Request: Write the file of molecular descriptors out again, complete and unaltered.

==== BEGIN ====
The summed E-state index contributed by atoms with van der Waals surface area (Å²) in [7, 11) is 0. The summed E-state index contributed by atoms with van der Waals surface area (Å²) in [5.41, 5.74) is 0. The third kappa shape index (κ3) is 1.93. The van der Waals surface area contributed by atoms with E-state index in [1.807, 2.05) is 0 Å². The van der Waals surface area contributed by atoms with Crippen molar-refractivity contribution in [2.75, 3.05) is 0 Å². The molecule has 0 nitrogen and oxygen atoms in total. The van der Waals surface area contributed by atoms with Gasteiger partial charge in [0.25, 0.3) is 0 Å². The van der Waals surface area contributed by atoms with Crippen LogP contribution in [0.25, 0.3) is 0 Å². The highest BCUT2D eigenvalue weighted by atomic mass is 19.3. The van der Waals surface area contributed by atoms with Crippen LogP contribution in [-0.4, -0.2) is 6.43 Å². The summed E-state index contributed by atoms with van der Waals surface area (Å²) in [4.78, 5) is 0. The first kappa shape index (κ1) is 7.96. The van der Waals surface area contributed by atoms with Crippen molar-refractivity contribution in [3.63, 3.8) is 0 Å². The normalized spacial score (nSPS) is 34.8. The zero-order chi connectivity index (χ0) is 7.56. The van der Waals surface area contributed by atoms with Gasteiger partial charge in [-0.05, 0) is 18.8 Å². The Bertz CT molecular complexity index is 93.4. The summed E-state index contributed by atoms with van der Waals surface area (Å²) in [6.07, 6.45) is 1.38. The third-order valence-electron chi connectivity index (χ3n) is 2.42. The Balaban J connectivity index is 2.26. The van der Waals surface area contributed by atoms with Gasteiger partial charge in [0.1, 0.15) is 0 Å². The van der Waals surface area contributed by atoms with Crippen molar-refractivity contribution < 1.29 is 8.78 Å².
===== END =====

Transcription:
The summed E-state index contributed by atoms with van der Waals surface area (Å²) in [7, 11) is 0. The summed E-state index contributed by atoms with van der Waals surface area (Å²) in [5.41, 5.74) is 0. The third kappa shape index (κ3) is 1.93. The van der Waals surface area contributed by atoms with E-state index in [1.807, 2.05) is 0 Å². The van der Waals surface area contributed by atoms with Crippen molar-refractivity contribution in [2.75, 3.05) is 0 Å². The molecule has 0 nitrogen and oxygen atoms in total. The van der Waals surface area contributed by atoms with Gasteiger partial charge in [0.25, 0.3) is 0 Å². The van der Waals surface area contributed by atoms with Crippen LogP contribution in [0.25, 0.3) is 0 Å². The highest BCUT2D eigenvalue weighted by atomic mass is 19.3. The van der Waals surface area contributed by atoms with Crippen LogP contribution in [-0.4, -0.2) is 6.43 Å². The summed E-state index contributed by atoms with van der Waals surface area (Å²) in [4.78, 5) is 0. The first kappa shape index (κ1) is 7.96. The van der Waals surface area contributed by atoms with Crippen molar-refractivity contribution in [3.63, 3.8) is 0 Å². The normalized spacial score (nSPS) is 34.8. The zero-order chi connectivity index (χ0) is 7.56. The van der Waals surface area contributed by atoms with Gasteiger partial charge in [-0.05, 0) is 18.8 Å². The Bertz CT molecular complexity index is 93.4. The summed E-state index contributed by atoms with van der Waals surface area (Å²) in [6.07, 6.45) is 1.38. The third-order valence-electron chi connectivity index (χ3n) is 2.42. The Balaban J connectivity index is 2.26. The van der Waals surface area contributed by atoms with Gasteiger partial charge in [0.1, 0.15) is 0 Å². The van der Waals surface area contributed by atoms with Crippen molar-refractivity contribution < 1.29 is 8.78 Å².